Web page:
For this Discussion, you focus on the different types of qualitative research designs, when they are used, and why they are important. To prepare: · Reflect on the comments made by Dr. Mauk in this

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For this Discussion, you focus on the different types of qualitative research designs, when they are used, and why they are important.

To prepare:

· Reflect on the comments made by Dr. Mauk in this week’s media presentation on the value of qualitative research in nursing.

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· Locate the journal Qualitative Health Research in the Walden Library.

· From this journal, select an article of interest to you that was published within the last 3 years.

· Review the information on different qualitative research designs in Chapter 21 of your course text.

· Determine what qualitative research design was used in your selected article and evaluate whether it was the best choice.

· Consider ethical issues involved in the study and how the researchers addressed them.

· Think about how using a quantitative design would have affected the type of data gathered.


an APA citation for the article that you selected and provide a brief summary of the content and the qualitative research design used. Evaluate the appropriateness of the design, and explain how ethical issues in the study were addressed. Analyze how the study would have been different if a quantitative design had been used.

For this Discussion, you focus on the different types of qualitative research designs, when they are used, and why they are important. To prepare: · Reflect on the comments made by Dr. Mauk in this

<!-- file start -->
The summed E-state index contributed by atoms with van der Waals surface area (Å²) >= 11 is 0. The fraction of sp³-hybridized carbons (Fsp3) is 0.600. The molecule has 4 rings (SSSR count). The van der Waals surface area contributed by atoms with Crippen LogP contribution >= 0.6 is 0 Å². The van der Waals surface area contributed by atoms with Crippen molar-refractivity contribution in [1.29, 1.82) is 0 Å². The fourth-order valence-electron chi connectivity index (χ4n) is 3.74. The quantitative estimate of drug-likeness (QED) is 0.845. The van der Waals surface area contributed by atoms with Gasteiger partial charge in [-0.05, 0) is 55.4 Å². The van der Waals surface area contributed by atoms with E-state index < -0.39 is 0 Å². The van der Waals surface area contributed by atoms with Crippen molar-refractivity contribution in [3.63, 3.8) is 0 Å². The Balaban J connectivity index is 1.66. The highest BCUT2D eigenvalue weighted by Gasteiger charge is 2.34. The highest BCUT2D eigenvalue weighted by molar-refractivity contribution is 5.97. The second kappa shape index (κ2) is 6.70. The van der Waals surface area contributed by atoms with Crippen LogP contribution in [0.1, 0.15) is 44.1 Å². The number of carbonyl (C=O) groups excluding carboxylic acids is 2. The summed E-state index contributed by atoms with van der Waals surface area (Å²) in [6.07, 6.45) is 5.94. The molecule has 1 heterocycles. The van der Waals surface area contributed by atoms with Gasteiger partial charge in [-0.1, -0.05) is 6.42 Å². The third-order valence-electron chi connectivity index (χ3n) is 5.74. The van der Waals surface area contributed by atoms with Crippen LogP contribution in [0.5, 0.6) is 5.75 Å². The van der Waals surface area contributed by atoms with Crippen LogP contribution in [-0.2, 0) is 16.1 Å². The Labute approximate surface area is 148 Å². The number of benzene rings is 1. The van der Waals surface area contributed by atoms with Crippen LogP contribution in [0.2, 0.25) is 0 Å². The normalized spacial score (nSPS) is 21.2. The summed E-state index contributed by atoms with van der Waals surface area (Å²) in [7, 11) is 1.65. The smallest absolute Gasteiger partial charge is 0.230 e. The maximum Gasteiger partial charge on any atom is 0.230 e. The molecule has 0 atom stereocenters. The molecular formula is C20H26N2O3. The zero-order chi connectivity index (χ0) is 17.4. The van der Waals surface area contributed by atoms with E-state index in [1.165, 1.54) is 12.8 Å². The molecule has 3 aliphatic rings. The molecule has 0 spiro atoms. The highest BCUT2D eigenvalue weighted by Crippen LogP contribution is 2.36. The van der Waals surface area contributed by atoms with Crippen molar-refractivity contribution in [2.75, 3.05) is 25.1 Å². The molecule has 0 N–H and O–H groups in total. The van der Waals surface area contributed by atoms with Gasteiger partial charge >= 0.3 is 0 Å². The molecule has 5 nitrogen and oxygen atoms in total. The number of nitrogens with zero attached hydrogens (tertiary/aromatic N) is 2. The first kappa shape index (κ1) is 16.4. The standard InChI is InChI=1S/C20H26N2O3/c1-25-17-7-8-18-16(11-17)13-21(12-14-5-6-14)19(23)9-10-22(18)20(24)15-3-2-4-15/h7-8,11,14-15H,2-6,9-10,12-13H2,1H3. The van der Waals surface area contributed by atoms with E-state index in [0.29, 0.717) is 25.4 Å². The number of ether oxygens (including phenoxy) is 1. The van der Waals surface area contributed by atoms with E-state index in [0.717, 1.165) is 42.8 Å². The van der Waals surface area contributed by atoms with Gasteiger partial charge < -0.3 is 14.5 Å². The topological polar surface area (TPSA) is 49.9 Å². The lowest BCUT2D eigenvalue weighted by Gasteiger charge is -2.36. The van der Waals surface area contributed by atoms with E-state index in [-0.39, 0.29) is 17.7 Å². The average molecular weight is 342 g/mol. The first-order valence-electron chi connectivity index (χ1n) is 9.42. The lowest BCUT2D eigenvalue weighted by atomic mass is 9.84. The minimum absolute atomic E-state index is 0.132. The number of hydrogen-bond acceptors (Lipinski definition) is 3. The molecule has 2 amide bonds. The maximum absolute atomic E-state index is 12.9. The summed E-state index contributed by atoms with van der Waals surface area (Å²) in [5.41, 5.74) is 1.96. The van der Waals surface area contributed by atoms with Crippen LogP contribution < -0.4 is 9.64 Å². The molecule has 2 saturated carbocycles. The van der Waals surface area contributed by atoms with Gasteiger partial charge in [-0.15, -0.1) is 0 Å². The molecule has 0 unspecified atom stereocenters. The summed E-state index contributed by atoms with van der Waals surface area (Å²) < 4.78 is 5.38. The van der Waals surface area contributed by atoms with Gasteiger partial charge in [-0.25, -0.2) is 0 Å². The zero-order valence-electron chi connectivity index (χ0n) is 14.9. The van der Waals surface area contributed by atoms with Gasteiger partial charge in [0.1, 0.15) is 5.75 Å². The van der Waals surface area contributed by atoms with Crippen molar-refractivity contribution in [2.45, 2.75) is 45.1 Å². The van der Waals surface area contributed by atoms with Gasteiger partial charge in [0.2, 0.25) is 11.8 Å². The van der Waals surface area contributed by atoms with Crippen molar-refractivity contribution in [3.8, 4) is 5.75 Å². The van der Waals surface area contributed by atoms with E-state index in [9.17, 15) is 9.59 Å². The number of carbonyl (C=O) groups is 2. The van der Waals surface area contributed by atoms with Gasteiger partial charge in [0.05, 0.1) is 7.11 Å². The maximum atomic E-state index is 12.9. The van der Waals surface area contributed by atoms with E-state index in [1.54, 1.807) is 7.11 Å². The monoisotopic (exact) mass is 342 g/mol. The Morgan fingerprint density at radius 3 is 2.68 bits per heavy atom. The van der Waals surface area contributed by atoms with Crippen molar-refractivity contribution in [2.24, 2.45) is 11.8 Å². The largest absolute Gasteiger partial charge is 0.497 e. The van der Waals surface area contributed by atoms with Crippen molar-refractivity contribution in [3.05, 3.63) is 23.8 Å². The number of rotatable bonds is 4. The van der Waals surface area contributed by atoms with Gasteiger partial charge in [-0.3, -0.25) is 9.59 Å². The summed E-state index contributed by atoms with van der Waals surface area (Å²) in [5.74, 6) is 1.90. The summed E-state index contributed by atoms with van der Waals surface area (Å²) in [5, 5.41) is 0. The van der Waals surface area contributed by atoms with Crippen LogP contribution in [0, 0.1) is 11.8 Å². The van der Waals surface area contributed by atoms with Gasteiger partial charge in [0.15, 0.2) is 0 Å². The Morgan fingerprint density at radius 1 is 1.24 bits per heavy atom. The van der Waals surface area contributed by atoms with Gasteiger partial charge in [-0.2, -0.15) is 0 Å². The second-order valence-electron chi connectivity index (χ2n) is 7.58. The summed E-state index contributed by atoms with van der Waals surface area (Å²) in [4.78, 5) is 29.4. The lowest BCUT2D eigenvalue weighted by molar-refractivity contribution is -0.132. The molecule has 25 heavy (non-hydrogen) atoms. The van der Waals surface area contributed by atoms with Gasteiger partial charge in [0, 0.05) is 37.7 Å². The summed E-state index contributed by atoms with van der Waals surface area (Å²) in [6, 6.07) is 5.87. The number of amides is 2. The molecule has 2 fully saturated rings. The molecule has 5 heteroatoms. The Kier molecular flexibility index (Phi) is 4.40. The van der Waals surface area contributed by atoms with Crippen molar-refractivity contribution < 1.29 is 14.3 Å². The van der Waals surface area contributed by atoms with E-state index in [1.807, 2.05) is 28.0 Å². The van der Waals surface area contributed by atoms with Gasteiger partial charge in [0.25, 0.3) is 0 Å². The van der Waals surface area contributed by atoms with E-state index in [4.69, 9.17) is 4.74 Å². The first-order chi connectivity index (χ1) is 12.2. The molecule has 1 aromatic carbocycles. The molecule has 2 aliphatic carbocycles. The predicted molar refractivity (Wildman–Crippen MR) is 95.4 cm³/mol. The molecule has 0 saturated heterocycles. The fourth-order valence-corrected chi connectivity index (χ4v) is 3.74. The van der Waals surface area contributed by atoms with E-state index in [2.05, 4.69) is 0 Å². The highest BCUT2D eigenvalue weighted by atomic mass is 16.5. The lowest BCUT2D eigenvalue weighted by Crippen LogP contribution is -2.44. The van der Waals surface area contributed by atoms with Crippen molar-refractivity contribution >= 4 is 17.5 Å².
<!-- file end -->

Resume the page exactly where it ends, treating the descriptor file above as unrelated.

Qualitative and Mixed Methods Research Designs Qualitative and Mixed Methods Research Designs Program Transcript NARRATOR: Not all nursing research involves collecting quantitative data and numerical values. Qualitative and mixed methods research studies also pr ovide valuable insights into health care-related issues and questions. In this video, Dr. Kristen Mauk justifies the value of qualitative and mixed methods resear ch within the nursing field, and provides an overview of a qualitative study she c onducted for her doctoral dissertation. Please note that this research study is separate from the material prese nted in other videos in this course about Dr. Mauk’s DNP project. KRISTEN MAUK: When you’re looking at your levels of evidence, I think th at qualitative gets a bad rap because it falls way low on the evidence scal e. But I think you get very rich data from qualitative. You get that rich informa tion and data that you don’t get just from looking at numbers. Now, numbers don’t lie. And so it’s great to have statistics and to know that whatever you’re choosing to do for your project has all of this great ba cking to it. But you’re not going to get the substance, and the richness, and the und erlying feelings of participants unless you look at the qualitative piece, too. I think it’s great to have some quantitative data and also qualitative, too. A lot of students will use a post-project survey to get that qualitative piece. A sk their participants about satisfaction with the project, what would they sugges t, that’s all nice qualitative rich data that can improve your research later. And als o, shed light on things that you might not have known if you just hand them a su rvey and look at numbers. So I think there’s a place for both and we should use b oth in our projects. Deciding whether you’re going to do quantitative or qualitative depends on your question. And that’s why whether you’re doing EBP or original research, your question drives your method. That’s the main takeaway point. © 2013 Laureate Education, Inc. 1 Qualitative and Mixed Methods Research Designs For my PhD, I developed a grounded theory for post-stroke recovery. There was tons on what caregivers thought and the physical problems the doctors see in stroke patients. There is tons of literature on that. But there wasn’t s omething from the stroke survivor’s perspective themself about, how did they go t hrough this journey? And how did they feel? And so that was something about the re was little known about it. So my method was qualitative. And because I wante d to look at the process– process is grounded theory. So I could come up with a framework and a model that nurses can look at to say, here’s the process that survivors, themselves, said they go through. So here’s a couple good examples of the pitfalls of qualitative research . I asked for volunteers and I went to an assisted living, and there were several people who signed up to be a volunteer. And one of the women had had a– well, they all had strokes. And one of the women who let me interview her, I went to th eir homes. And so we were in her little assisted living apartment and her hu sband was there with her. And so I started my open-ended questions. And I said , so tell me about what happened to you from the time you had your stroke till now. And she said, I don’t remember. And then her husband had to pipe in and said her major problem after her stroke was memory loss. So every question I asked was, I don’t remember. I don’ t remember. So that was one example. Another example is things like equipment failure. So I always take backu p batteries, backup video, backup audio. But sometimes you’ll get to someo ne’s house and none of the outlets work. Or you realize that your batteries that you grabbed aren’t working, and you run out of batteries because it was an e xtra long interview. So just little things like that are pitfalls of actually work ing with people, in their home, trying to do your own equipment and things like that. I in terviewed people until data saturation was reached, which is– that’s kind of a qualitative term for since we can’t do power analysis of how many people do we need to interview before we keep hearing the same thing. We call it data saturation. So once you start hearing the participants say the same thin g over and over and over, then you know that you’ve reached that point of you’r e not © 2013 Laureate Education, Inc. 2 Qualitative and Mixed Methods Research Designs hearing anything new. And that’s the point that determines your n, or nu mber of subjects. So that’s different from quantitative where you could do a power analysi s and say, how many variables do I have? And the more variables I have, probab ly the more participants I need to show that my study is valid and reliable. Be cause you want to make sure that you’re not looking at 100 variables and only two subjects. We can’t generalize from that. Well, for qualitative research, it’s all about trustworthiness. Trustwor thiness is like the big umbrella for qualitative research. So when we talk about that, we’re talking about things like looking at how the qualitative researcher assu red you that you can trust her or his results. And for me and any qualitative re searcher, it’s things like audit trails, and using journaling, and keeping track o f everything. Keeping really good records, writing everything down. How did you do you r interviews? And describing them and giving examples of questions. And th en, did you go back and talk to your participants to see if what you concluded i n fact was right? Did you use focus groups? Just talking about how you came up with your question, how you investigated your question, and why should the reader believe you? So basically, I founded in my PhD research that there were six phases th at stroke survivors go through, from agonizing to owning. And they are buff ered by different factors such as, did they expect to have a stroke? How old wer e they? How severe was the stroke? And that determined how fast they went throug h this process. But that everybody who has a stroke kind of goes through these different phases of adjusting to it, adapting to life, blending their ne w and old life, finding out why they have the stroke. And eventually, if they do positiv ely adapt and get to owning their stroke, that they have developed a new life. And they’ve just learned to live with whatever deficits that they had. But to me tha t was a real eye-opener because as nurses we don’t get to keep them in the hospital very long. When I first started in nursing, we would have stroke patients as long a s we needed to have them. I mean, it could be months. Now you might get them 10 days in rehab. That’s not enough to teach them everything they’re going to need to adjust to life– not being able to use this arm, or move this leg, or speak. So we don’t do ou r teaching, probably when we should be doing it, which is later after © 2013 Laureate Education, Inc. 3 Qualitative and Mixed Methods Research Designs they’ve had a chance to see, oh, wow, this isn’t going away. I guess I n eed some help and need to figure out how to live like this now. So that was a big eye- opener to me, but very interesting. © 2013 Laureate Education, Inc. 4